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Old 01-28-2013, 02:33 AM
Ricardo567 Ricardo567 is offline
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Location: U.S
 
Join Date: Mar 2010
Posts: 28
Mein Auto: BMW 1994 325IC
Hogie,

The hydroloc theory, to me it is right. Look at the exhaust cycle. If Seafoam being entered when one of exhaust valve opens, then the Seafoam will be pushed out since during the exhaust cycle, the piston is moving up and the valve opens all the time. Only during other cycles, which is the exhaust valve being closed, but not complete seal, Seafoam can get through and stay in the cylinders to be compressed when all vavles are closed. That's why he said we should limit the amount of Seafoam, roughly 1 oz at a time for each treatment. He also said the 6 or 8 cylinders engines rest on about 15 degrees to the left or right so when the all exhaust valves were closed (Seafoam unable to get through quickly like an opened exhaust valve cycle), the Seafoam will penetrate on the top of them and gradually drift down to the sides of the exhaust ports.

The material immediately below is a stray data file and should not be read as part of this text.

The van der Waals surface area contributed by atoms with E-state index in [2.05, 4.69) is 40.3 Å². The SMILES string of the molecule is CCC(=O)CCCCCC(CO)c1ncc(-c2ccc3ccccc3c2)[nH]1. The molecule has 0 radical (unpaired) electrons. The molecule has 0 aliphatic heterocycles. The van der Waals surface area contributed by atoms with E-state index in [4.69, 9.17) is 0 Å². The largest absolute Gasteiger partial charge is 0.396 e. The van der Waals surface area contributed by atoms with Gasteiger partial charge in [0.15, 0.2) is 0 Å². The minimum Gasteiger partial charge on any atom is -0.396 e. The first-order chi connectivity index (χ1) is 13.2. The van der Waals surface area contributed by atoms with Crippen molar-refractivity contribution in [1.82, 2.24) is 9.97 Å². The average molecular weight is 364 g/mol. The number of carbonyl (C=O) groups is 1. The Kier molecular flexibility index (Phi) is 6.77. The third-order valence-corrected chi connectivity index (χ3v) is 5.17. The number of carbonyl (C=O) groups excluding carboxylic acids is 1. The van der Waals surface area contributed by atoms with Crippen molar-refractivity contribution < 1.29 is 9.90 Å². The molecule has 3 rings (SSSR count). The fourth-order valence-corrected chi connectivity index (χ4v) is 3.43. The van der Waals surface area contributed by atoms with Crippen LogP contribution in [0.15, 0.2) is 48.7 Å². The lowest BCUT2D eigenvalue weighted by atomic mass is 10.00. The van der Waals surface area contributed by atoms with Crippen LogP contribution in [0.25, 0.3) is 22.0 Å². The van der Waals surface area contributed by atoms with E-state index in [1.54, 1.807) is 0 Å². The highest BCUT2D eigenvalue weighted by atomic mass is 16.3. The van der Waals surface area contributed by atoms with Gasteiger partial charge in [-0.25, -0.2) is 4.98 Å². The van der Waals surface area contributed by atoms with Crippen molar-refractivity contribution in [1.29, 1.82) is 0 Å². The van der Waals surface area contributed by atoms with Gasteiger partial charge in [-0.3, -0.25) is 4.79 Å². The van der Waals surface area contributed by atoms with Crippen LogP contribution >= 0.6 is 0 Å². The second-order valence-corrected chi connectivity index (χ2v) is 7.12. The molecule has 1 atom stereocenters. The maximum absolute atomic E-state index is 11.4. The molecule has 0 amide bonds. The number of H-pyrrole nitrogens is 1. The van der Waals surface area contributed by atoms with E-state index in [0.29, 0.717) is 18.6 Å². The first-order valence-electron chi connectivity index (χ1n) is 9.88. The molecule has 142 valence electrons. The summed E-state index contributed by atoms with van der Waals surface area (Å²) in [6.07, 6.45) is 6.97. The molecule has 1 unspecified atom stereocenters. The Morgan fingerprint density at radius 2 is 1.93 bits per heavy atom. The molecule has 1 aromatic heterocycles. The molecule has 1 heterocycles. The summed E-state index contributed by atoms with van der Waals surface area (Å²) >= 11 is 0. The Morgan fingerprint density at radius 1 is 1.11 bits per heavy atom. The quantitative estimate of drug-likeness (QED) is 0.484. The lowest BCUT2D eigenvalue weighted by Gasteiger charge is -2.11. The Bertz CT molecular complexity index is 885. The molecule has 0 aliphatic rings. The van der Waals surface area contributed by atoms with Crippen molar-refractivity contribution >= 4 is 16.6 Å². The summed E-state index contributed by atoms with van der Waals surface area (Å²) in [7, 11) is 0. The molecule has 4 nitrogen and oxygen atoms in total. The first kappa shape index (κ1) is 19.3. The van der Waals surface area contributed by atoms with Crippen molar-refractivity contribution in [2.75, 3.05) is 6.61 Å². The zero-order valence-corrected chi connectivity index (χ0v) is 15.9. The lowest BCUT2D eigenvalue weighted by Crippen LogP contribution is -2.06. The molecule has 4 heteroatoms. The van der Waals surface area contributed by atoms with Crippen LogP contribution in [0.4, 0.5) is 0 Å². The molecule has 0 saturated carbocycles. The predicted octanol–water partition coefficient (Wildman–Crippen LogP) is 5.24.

In soaking, I had been tried one can without soaking, it would not work until I started to soak overnight or 2 days then drove at third gear for 10 minutes up to 5,000 RPM on the highway, and finally I unclogged the blockages. I didn't know for sure whether I did use up to 2 cans or just soaked and drove hardly that contributes to unclog passage.

In spraying, the amount of Seafoam you put in the passage won't be enough to dissolve the carbon built up. Remember carbon built up in the passage head is tough like a coal because the tremendous heat makes it hard. To break it, we have to be patient and repeat the process until it fixes. Some of members here used Seafoam to pour in the tube, reconnect the tube, started engine for couple minutes then rested it for 20 minutes, and ran on highway; they didn't soak it overnight. They have reported that they unclogged it after using up to 2 cans of Seafoam.

Good luck.

Last edited by Ricardo567; 01-28-2013 at 02:47 AM.
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